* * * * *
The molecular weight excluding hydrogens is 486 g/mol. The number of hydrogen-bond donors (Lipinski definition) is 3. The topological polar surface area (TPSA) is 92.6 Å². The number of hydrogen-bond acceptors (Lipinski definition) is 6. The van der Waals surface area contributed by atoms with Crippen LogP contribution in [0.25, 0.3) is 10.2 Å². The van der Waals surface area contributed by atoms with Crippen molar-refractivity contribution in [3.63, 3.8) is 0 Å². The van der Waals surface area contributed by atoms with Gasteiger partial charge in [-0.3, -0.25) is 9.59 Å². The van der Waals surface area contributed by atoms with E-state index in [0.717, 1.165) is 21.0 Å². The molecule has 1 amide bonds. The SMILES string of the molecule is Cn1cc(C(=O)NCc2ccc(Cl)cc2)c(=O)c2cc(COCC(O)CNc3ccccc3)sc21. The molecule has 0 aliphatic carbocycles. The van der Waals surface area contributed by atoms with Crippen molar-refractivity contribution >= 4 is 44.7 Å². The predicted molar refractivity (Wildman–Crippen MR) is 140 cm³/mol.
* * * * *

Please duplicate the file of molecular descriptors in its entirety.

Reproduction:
The molecular weight excluding hydrogens is 486 g/mol. The number of hydrogen-bond donors (Lipinski definition) is 3. The topological polar surface area (TPSA) is 92.6 Å². The number of hydrogen-bond acceptors (Lipinski definition) is 6. The van der Waals surface area contributed by atoms with Crippen LogP contribution in [0.25, 0.3) is 10.2 Å². The van der Waals surface area contributed by atoms with Crippen molar-refractivity contribution in [3.63, 3.8) is 0 Å². The van der Waals surface area contributed by atoms with Gasteiger partial charge in [-0.3, -0.25) is 9.59 Å². The van der Waals surface area contributed by atoms with E-state index in [0.717, 1.165) is 21.0 Å². The molecule has 1 amide bonds. The SMILES string of the molecule is Cn1cc(C(=O)NCc2ccc(Cl)cc2)c(=O)c2cc(COCC(O)CNc3ccccc3)sc21. The molecule has 0 aliphatic carbocycles. The van der Waals surface area contributed by atoms with Crippen molar-refractivity contribution >= 4 is 44.7 Å². The predicted molar refractivity (Wildman–Crippen MR) is 140 cm³/mol.